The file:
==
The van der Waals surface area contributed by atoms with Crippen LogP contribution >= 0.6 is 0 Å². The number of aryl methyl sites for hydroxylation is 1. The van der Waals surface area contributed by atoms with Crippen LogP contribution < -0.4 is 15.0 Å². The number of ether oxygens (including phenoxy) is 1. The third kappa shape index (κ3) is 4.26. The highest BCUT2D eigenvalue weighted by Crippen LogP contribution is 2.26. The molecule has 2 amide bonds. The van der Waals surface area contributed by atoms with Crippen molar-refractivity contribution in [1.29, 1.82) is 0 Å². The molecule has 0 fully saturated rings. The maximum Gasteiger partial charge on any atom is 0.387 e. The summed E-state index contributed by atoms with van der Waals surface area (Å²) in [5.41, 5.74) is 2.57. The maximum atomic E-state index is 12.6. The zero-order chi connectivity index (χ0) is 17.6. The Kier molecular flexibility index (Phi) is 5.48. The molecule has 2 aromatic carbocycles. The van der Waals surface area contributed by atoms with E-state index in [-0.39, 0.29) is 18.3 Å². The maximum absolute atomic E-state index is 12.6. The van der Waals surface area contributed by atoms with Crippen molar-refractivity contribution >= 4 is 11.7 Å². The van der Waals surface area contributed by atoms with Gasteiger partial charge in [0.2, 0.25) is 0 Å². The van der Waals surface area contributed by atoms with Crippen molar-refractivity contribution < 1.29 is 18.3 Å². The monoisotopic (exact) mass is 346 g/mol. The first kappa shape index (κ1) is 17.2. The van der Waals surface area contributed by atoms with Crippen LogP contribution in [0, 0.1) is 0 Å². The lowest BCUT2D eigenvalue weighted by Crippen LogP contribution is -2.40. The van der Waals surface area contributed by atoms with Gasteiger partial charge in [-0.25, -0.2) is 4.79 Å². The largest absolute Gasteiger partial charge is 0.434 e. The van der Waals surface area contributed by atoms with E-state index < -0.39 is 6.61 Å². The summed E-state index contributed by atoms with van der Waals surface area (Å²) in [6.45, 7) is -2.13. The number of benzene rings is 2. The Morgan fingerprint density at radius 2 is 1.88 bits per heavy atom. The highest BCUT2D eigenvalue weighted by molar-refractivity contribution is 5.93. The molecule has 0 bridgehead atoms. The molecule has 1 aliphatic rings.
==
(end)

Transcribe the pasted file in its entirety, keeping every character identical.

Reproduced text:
The van der Waals surface area contributed by atoms with Crippen LogP contribution >= 0.6 is 0 Å². The number of aryl methyl sites for hydroxylation is 1. The van der Waals surface area contributed by atoms with Crippen LogP contribution < -0.4 is 15.0 Å². The number of ether oxygens (including phenoxy) is 1. The third kappa shape index (κ3) is 4.26. The highest BCUT2D eigenvalue weighted by Crippen LogP contribution is 2.26. The molecule has 2 amide bonds. The van der Waals surface area contributed by atoms with Crippen molar-refractivity contribution in [1.29, 1.82) is 0 Å². The molecule has 0 fully saturated rings. The maximum Gasteiger partial charge on any atom is 0.387 e. The summed E-state index contributed by atoms with van der Waals surface area (Å²) in [5.41, 5.74) is 2.57. The maximum atomic E-state index is 12.6. The zero-order chi connectivity index (χ0) is 17.6. The Kier molecular flexibility index (Phi) is 5.48. The molecule has 2 aromatic carbocycles. The van der Waals surface area contributed by atoms with E-state index in [-0.39, 0.29) is 18.3 Å². The maximum absolute atomic E-state index is 12.6. The van der Waals surface area contributed by atoms with Crippen molar-refractivity contribution >= 4 is 11.7 Å². The van der Waals surface area contributed by atoms with Gasteiger partial charge in [0.2, 0.25) is 0 Å². The van der Waals surface area contributed by atoms with Crippen molar-refractivity contribution < 1.29 is 18.3 Å². The monoisotopic (exact) mass is 346 g/mol. The first kappa shape index (κ1) is 17.2. The van der Waals surface area contributed by atoms with Crippen LogP contribution in [0, 0.1) is 0 Å². The lowest BCUT2D eigenvalue weighted by Crippen LogP contribution is -2.40. The van der Waals surface area contributed by atoms with Gasteiger partial charge in [-0.25, -0.2) is 4.79 Å². The largest absolute Gasteiger partial charge is 0.434 e. The van der Waals surface area contributed by atoms with E-state index < -0.39 is 6.61 Å². The summed E-state index contributed by atoms with van der Waals surface area (Å²) in [6.45, 7) is -2.13. The number of benzene rings is 2. The Morgan fingerprint density at radius 2 is 1.88 bits per heavy atom. The highest BCUT2D eigenvalue weighted by molar-refractivity contribution is 5.93. The molecule has 0 bridgehead atoms. The molecule has 1 aliphatic rings.